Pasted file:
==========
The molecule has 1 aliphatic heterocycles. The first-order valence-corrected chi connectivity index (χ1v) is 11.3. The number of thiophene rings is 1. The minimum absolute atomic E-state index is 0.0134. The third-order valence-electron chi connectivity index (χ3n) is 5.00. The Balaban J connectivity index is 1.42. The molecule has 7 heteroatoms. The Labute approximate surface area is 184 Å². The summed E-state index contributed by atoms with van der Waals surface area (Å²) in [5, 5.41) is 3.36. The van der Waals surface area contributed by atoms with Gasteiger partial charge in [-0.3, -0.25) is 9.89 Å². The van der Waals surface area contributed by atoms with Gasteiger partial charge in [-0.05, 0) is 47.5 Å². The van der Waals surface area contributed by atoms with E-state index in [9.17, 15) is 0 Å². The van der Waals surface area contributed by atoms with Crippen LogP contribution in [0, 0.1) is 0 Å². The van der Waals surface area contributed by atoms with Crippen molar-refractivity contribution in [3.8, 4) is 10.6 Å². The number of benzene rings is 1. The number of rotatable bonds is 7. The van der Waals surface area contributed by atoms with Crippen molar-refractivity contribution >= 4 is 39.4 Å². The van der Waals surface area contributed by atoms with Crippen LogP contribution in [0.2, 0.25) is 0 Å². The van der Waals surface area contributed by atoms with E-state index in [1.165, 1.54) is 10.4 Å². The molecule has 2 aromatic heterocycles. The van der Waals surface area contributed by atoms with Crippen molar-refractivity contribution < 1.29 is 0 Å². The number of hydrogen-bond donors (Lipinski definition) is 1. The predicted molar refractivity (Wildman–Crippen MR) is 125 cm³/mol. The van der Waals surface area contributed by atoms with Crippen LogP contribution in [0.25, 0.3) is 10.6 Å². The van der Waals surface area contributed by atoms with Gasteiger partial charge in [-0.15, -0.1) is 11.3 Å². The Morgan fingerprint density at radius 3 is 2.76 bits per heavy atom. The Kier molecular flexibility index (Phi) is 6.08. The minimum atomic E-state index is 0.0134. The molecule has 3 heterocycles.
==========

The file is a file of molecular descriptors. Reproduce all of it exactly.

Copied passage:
The molecule has 1 aliphatic heterocycles. The first-order valence-corrected chi connectivity index (χ1v) is 11.3. The number of thiophene rings is 1. The minimum absolute atomic E-state index is 0.0134. The third-order valence-electron chi connectivity index (χ3n) is 5.00. The Balaban J connectivity index is 1.42. The molecule has 7 heteroatoms. The Labute approximate surface area is 184 Å². The summed E-state index contributed by atoms with van der Waals surface area (Å²) in [5, 5.41) is 3.36. The van der Waals surface area contributed by atoms with Gasteiger partial charge in [-0.3, -0.25) is 9.89 Å². The van der Waals surface area contributed by atoms with Gasteiger partial charge in [-0.05, 0) is 47.5 Å². The van der Waals surface area contributed by atoms with E-state index in [9.17, 15) is 0 Å². The van der Waals surface area contributed by atoms with Crippen LogP contribution in [0, 0.1) is 0 Å². The van der Waals surface area contributed by atoms with Crippen molar-refractivity contribution in [3.8, 4) is 10.6 Å². The number of benzene rings is 1. The number of rotatable bonds is 7. The van der Waals surface area contributed by atoms with Crippen molar-refractivity contribution >= 4 is 39.4 Å². The van der Waals surface area contributed by atoms with Crippen LogP contribution in [0.2, 0.25) is 0 Å². The van der Waals surface area contributed by atoms with E-state index in [1.165, 1.54) is 10.4 Å². The molecule has 2 aromatic heterocycles. The van der Waals surface area contributed by atoms with Crippen molar-refractivity contribution < 1.29 is 0 Å². The number of hydrogen-bond donors (Lipinski definition) is 1. The predicted molar refractivity (Wildman–Crippen MR) is 125 cm³/mol. The van der Waals surface area contributed by atoms with Crippen LogP contribution in [0.25, 0.3) is 10.6 Å². The van der Waals surface area contributed by atoms with Gasteiger partial charge in [-0.15, -0.1) is 11.3 Å². The Morgan fingerprint density at radius 3 is 2.76 bits per heavy atom. The Kier molecular flexibility index (Phi) is 6.08. The minimum atomic E-state index is 0.0134. The molecule has 3 heterocycles.